Publishing Partner: Cambridge University Press CUP Extra Publisher Login
amazon logo
More Info


New from Oxford University Press!

ad

A History of the Irish Language: From the Norman Invasion to Independence

By Aidan Doyle

This book "sets the history of the Irish language in its political and cultural context" and "makes available for the first time material that has previously been inaccessible to non-Irish speakers."


New from Cambridge University Press!

ad

The Cambridge Handbook of Pragmatics

Edited By Keith Allan and Kasia M. Jaszczolt

This book "fills the unquestionable need for a comprehensive and up-to-date handbook on the fast-developing field of pragmatics" and "includes contributions from many of the principal figures in a wide variety of fields of pragmatic research as well as some up-and-coming pragmatists."


Academic Paper


Title: Real-time evidence for age grad(ing) in late adolescence
Author: Suzanne Evans Wagner
Email: click here TO access email
Homepage: http://www.msu.edu/~wagnersu
Institution: Michigan State University
Linguistic Field: Sociolinguistics
Abstract: This study provides real-time support for the hypothesis, previously inferred from apparent time studies, that stable sociolinguistic variables are age-graded. Stable variables have been shown to exhibit a curvilinear pattern with age in which adolescents use nonstandard variants at a higher rate than adults do. An analysis of the morphophonological variable (ing) was carried out using recordings and ethnographic observations of 13 young American women during and after their final years of high school. Offering a detailed look at the late adolescent life stage, the study also explores speakers’ motivations for retaining or retreating from nonstandard variants as they prepare to enter adulthood. These are examined at both the group and the individual level. The results indicate that the degree of retreat from nonstandard variants is socially differentiated, in line with apparent time findings. Future enrollment in a locally oriented college, and alignment to a local ethnic network (Irish or Italian)—not social class—were the predictors of retention in high school.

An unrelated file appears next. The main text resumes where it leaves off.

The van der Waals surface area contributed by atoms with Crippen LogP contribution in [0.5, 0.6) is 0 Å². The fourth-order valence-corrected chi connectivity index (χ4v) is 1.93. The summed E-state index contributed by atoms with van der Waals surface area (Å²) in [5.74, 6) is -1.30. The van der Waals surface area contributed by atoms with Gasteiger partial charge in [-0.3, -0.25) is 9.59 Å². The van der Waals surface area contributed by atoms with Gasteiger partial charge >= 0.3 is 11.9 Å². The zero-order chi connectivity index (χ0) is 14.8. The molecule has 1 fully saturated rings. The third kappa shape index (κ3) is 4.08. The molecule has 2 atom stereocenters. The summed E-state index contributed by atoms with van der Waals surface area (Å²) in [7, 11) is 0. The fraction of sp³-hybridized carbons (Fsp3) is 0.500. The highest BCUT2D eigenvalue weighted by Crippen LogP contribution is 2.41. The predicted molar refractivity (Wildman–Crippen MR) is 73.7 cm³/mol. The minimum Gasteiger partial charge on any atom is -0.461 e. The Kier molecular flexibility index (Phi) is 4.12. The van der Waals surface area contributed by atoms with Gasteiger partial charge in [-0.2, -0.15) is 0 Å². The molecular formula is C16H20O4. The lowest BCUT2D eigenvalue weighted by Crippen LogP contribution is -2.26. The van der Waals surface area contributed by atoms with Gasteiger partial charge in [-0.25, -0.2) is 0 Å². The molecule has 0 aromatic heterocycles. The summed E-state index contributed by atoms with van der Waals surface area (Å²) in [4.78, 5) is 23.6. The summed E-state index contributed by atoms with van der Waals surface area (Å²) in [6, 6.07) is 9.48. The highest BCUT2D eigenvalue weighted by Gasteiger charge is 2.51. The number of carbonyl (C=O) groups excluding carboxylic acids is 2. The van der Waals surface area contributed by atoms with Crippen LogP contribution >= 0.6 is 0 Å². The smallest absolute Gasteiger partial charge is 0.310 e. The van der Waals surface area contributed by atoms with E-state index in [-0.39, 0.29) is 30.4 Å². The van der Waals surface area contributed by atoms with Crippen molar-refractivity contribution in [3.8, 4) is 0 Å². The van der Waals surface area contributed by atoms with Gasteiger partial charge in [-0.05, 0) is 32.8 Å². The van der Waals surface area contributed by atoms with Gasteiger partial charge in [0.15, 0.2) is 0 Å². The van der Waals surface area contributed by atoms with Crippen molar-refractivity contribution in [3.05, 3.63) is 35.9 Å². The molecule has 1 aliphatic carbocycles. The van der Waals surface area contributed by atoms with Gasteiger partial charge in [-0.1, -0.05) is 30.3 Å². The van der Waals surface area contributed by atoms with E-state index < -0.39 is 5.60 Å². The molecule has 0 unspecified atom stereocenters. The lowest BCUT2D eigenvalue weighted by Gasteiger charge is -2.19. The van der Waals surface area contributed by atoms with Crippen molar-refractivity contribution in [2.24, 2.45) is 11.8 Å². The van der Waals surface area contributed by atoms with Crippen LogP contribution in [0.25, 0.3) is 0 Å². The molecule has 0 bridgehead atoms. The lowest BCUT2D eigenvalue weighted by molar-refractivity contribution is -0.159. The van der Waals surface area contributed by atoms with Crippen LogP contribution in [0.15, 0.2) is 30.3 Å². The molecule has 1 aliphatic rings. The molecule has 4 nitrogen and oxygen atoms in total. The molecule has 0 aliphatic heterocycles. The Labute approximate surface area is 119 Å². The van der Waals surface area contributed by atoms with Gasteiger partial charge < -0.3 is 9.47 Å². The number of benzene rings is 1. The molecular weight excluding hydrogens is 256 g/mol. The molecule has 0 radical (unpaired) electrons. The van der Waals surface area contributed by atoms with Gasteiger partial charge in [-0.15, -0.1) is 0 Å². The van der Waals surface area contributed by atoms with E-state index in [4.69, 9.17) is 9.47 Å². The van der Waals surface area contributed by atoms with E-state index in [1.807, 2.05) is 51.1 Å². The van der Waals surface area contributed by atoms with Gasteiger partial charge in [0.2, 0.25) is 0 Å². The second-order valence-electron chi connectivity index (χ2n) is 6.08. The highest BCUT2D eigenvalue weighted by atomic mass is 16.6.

CUP AT LINGUIST

This article appears IN Language Variation and Change Vol. 24, Issue 2, which you can READ on Cambridge's site or on LINGUIST .



Add a new paper
Return to Academic Papers main page
Return to Directory of Linguists main page